Luna moths are great big moth full of beauty! The luna moths scientific name is Saturniinae. Adults are very strong fliers and are attracted to lights. Females lay eggs in small groups or singly on both surfaces of host plant leaves. Mating takes place after midnight, and egg-laying begins that evening. The eggs hatch in about one week and the caterpillars are sedentary and solitary feeders. Leaves and silk are used to spin papery brown cocoons in litter under the host plant.
A variety of trees including white birch (Betula papyrifera), persimmon (Diospyros virginiana), sweet gum (Liquidambar styraciflua), hickories (Carya), walnuts (Juglans), and sumacs (Rhus). This moth is often mistakenly referred to as the Lunar Moth, instead of the Luna Moth. It is also sometimes referred to as the American Moon Moth.
They live in Common places, Nova Scotia west to Saskatchewan and eastern North Dakota; south to central Florida, the Gulf Coast, and eastern Texas. The adults don’t feed, and their habitat is deciduous hardwood forests. They fly from May-July in the north, and from March-September in the south.
Their wing span is 2 15/16 – 4 1/8 inches, and adults can fit right in your hand! Each instar generally takes about five days to a week to complete. After hatching, the caterpillars tend to wander around before finally settling on eating the particular plant they are on. These caterpillars tend to be gregarious for the first two to three instars, but separate and live independently after that. These caterpillars go through five instars before cocooning.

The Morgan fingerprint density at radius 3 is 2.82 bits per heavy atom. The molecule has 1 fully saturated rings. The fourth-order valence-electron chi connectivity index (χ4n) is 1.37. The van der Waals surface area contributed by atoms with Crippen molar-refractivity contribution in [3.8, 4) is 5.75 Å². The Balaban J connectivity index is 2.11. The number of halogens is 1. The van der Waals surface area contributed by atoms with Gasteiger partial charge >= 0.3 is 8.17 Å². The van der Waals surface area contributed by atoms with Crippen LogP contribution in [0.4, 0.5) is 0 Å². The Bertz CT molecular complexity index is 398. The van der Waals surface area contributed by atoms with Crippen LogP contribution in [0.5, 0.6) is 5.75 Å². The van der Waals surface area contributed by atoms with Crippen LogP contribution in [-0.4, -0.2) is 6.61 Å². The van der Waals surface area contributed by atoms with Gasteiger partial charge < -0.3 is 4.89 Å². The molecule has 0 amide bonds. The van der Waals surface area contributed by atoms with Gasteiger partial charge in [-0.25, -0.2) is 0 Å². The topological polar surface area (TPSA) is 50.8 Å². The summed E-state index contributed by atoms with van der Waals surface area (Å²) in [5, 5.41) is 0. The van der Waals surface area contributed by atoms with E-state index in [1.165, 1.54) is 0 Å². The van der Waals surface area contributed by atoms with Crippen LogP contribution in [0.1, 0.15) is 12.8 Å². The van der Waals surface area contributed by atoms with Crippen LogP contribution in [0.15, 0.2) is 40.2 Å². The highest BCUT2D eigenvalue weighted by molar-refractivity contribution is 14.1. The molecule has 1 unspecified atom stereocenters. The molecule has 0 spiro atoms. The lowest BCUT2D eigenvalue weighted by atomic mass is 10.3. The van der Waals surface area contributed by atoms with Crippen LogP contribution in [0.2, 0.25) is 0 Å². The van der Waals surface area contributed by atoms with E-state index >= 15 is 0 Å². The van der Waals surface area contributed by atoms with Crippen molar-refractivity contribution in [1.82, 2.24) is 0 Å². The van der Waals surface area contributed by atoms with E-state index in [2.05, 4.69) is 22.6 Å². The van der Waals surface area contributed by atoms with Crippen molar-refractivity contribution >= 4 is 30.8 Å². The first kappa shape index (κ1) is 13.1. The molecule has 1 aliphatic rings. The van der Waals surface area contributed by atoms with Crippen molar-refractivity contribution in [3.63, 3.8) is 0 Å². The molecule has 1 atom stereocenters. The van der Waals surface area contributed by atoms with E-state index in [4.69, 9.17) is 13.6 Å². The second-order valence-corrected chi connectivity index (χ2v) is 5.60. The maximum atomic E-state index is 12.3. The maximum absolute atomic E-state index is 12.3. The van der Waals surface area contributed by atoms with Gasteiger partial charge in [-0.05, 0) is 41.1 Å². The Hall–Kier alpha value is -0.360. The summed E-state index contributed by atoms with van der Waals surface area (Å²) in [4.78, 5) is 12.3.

At the end of each instar, a small amount of silk is placed on the major vein of a leaf and the larva then undergoes apolysis. The caterpillar then undergoes ecdysis, or molts from that position leaving the old exoskeleton behind. Sometimes the shed exoskeleton is eaten. Each instar is green, though the first two instars do have some variation in which some caterpillars will have black underlying splotches on their dorsal side. Variation after the second instar is still noticeable, but slight. The dots that run along the dorsal side of the caterpillars vary from a light yellow to a dark magenta. The final instar grows to approximately nine centimeters in length.
The Luna Moth pupates after spinning a cocoon. The cocoon is thin and single layered. Shortly before pupation, the final, fifth instar caterpillar will engage in a “gut dump” where any excess water, food, feces, and fluids are expelled. The caterpillar will also have an underlying golden reddish‐brown color and become less active. As a pupa, this species is particularly active. When disturbed, if it feels threatened the moth will wiggle within its pupal case, producing a noise. Pupation takes approximately two weeks unless the individual is diapausing. The mechanisms for diapause are generally a mixture of genetic triggers, duration of sunlight or direct light during the day, and temperature.